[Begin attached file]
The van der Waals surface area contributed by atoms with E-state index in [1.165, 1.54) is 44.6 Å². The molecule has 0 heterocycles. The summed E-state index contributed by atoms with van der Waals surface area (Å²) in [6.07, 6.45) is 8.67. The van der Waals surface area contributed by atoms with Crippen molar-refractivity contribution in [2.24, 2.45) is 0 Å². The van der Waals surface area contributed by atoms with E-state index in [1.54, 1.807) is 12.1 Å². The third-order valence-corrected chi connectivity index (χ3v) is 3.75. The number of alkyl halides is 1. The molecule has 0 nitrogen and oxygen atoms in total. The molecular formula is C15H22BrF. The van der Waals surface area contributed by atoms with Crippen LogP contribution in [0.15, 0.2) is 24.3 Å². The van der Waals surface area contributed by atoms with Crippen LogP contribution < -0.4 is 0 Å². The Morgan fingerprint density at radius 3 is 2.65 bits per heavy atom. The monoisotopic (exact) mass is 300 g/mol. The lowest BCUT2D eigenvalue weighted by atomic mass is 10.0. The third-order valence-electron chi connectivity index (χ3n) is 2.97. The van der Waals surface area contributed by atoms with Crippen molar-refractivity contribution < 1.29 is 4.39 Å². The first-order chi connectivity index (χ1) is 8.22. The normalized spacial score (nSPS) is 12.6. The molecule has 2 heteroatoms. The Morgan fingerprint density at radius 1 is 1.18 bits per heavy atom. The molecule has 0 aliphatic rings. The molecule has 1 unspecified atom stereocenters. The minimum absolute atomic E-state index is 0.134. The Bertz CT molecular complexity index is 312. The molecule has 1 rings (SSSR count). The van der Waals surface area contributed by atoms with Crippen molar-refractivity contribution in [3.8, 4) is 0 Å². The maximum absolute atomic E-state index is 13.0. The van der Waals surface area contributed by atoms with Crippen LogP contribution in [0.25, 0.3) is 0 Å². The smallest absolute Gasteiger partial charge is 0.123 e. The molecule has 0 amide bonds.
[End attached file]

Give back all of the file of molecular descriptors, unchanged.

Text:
The van der Waals surface area contributed by atoms with E-state index in [1.165, 1.54) is 44.6 Å². The molecule has 0 heterocycles. The summed E-state index contributed by atoms with van der Waals surface area (Å²) in [6.07, 6.45) is 8.67. The van der Waals surface area contributed by atoms with Crippen molar-refractivity contribution in [2.24, 2.45) is 0 Å². The van der Waals surface area contributed by atoms with E-state index in [1.54, 1.807) is 12.1 Å². The third-order valence-corrected chi connectivity index (χ3v) is 3.75. The number of alkyl halides is 1. The molecule has 0 nitrogen and oxygen atoms in total. The molecular formula is C15H22BrF. The van der Waals surface area contributed by atoms with Crippen LogP contribution in [0.15, 0.2) is 24.3 Å². The van der Waals surface area contributed by atoms with Crippen LogP contribution < -0.4 is 0 Å². The Morgan fingerprint density at radius 3 is 2.65 bits per heavy atom. The monoisotopic (exact) mass is 300 g/mol. The lowest BCUT2D eigenvalue weighted by atomic mass is 10.0. The third-order valence-electron chi connectivity index (χ3n) is 2.97. The van der Waals surface area contributed by atoms with Crippen molar-refractivity contribution < 1.29 is 4.39 Å². The first-order chi connectivity index (χ1) is 8.22. The normalized spacial score (nSPS) is 12.6. The molecule has 2 heteroatoms. The Morgan fingerprint density at radius 1 is 1.18 bits per heavy atom. The molecule has 0 aliphatic rings. The molecule has 1 unspecified atom stereocenters. The minimum absolute atomic E-state index is 0.134. The Bertz CT molecular complexity index is 312. The molecule has 1 rings (SSSR count). The van der Waals surface area contributed by atoms with Crippen molar-refractivity contribution in [3.8, 4) is 0 Å². The maximum absolute atomic E-state index is 13.0. The van der Waals surface area contributed by atoms with Crippen LogP contribution in [0.25, 0.3) is 0 Å². The smallest absolute Gasteiger partial charge is 0.123 e. The molecule has 0 amide bonds.